Freedom or Slavery, Pick One
The latest NFL hubbub in a long series of hubbubs is over Troy Vincent’s eye-opening remark comparing the league’s draft combine to slavery. Vincent is Executive Vice President of Football Operations for the NFL, but he obviously doesn’t know much about slavery.
The well-deserved blowback against Vincent’s comment was fast and furious. Obviously, men who make millions of dollars a year and are free to participate or not participate in an event like the draft combine cannot be considered slaves. “Wealthy elites” would be a more appropriate description of their societal status.
Vincent’s dumb comment is yet another embarrassment for the NFL, a league that has extolled the virtues of BLM, Colin Kaepernick, and a slew of other race-hustling con artists and organizations since it made the decision to give the middle finger to its fans.
Real slavery is when someone is considered to be the legal property of another person and is not given a choice of whether or not to remain in that person’s servitude. In the NFL, even though a player is contractually obligated to his team, he can leave that team anytime he chooses without asking permission. Last I heard, slaves don’t have that option.
Sadly, slavery does still exist in many countries throughout the world. There are estimates that as many as 40 million people are in bondage today, with India, Pakistan, China, and North Korea leading the way. Even in the United States, slavery still exists, primarily in the form of sex trafficking.
The opposite of slavery is freedom, which includes freedom of movement, freedom of association, freedom of religion, freedom to express oneself (including the freedom to criticize the government), and so on. A purist would argue that true freedom is absolute, i.e., that a person should not be constrained in any way. But even though total freedom is the theoretical ideal, most civilized people agree that some laws are needed to prevent people from committing aggression against others. In other words, your freedom does not include the right to override someone else’s freedom.
John Stuart Mill emphasized the importance of defining the “nature and limits of the power which can be legitimately exercised by society over the individual,” believing that there is an inherent and continuous antagonism between liberty and authority. Mill believed that the prevailing question is “how to make the fitting adjustment between individual independence and social control.” It’s an important question, because it can mean the difference between freedom and slavery.
Thus, even in Western countries, the idea of total freedom is a myth. It’s not just that your freedom does not give you the right to violate the rights of others. There are also many other things government forces you to do against your will, as well as things it does not allow you to do. So much so that government today is unquestionably the biggest threat to individual freedom.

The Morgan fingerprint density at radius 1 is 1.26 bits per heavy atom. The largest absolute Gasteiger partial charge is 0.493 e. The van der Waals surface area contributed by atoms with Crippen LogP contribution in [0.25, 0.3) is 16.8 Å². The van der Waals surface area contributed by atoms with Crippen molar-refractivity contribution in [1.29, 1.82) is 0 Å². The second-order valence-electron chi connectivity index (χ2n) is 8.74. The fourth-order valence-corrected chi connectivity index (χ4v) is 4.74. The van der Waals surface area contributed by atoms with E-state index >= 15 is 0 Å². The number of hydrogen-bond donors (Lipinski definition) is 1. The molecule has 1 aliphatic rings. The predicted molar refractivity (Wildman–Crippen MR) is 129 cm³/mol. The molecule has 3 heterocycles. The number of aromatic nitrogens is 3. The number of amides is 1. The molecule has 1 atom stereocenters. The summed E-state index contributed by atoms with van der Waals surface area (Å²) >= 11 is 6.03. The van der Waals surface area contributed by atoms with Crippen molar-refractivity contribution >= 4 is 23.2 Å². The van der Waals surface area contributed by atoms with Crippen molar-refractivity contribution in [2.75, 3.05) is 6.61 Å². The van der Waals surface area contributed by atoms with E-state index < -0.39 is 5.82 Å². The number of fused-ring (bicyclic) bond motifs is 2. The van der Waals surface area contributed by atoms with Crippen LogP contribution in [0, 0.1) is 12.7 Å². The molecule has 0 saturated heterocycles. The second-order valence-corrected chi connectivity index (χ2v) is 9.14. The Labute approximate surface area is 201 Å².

What the Uniparty really wants is summed up in one of Aldous Huxley’s most famous quotes from Brave New World: “A really efficient totalitarian state would be one in which the all-powerful executive of political bosses and their army of managers control a population of slaves who do not have to be coerced, because they love their servitude.”
When this was written in 1931, no doubt most people thought it was nothing more than fiction, but that was almost 100 years ago. We’ve come a long way down the road to tyranny since then, and today there are millions of people who apparently love their servitude, as evidenced by the way they vote.
The preferred method for getting people to love their servitude is to hoodwink them into believing government is their friend and savior, which is best accomplished through a combination of fabricated crises and gradualism. Create the “existential” crisis of your choice — global warming, pandemic, corporate price gouging, inflation, et al — then milk it nonstop until gradualism takes hold and convinces the walking dead that the only solution to the crisis is for government to step in and pass more laws to save them from a terrible fate.
Today, millions of low-information people are trapped in their normalcy biases and cannot envision such a scenario, and we all know what happens to those who ignore the lessons of history. The battle lines have been clearly drawn between those who favor the security of slavery and those who are determined to fight for their freedom, and which side prevails is likely to determine the fate of the 246-year-old American experiment.
Perhaps there’s merit to the argument that when all is said and done, slavery really is a choice.
Robert Ringer is an American icon whose unique insights into life have helped millions of readers worldwide. He is also the author of two New York Times #1 bestselling books, both of which have been listed by The New York Times among the 15 best-selling motivational books of all time.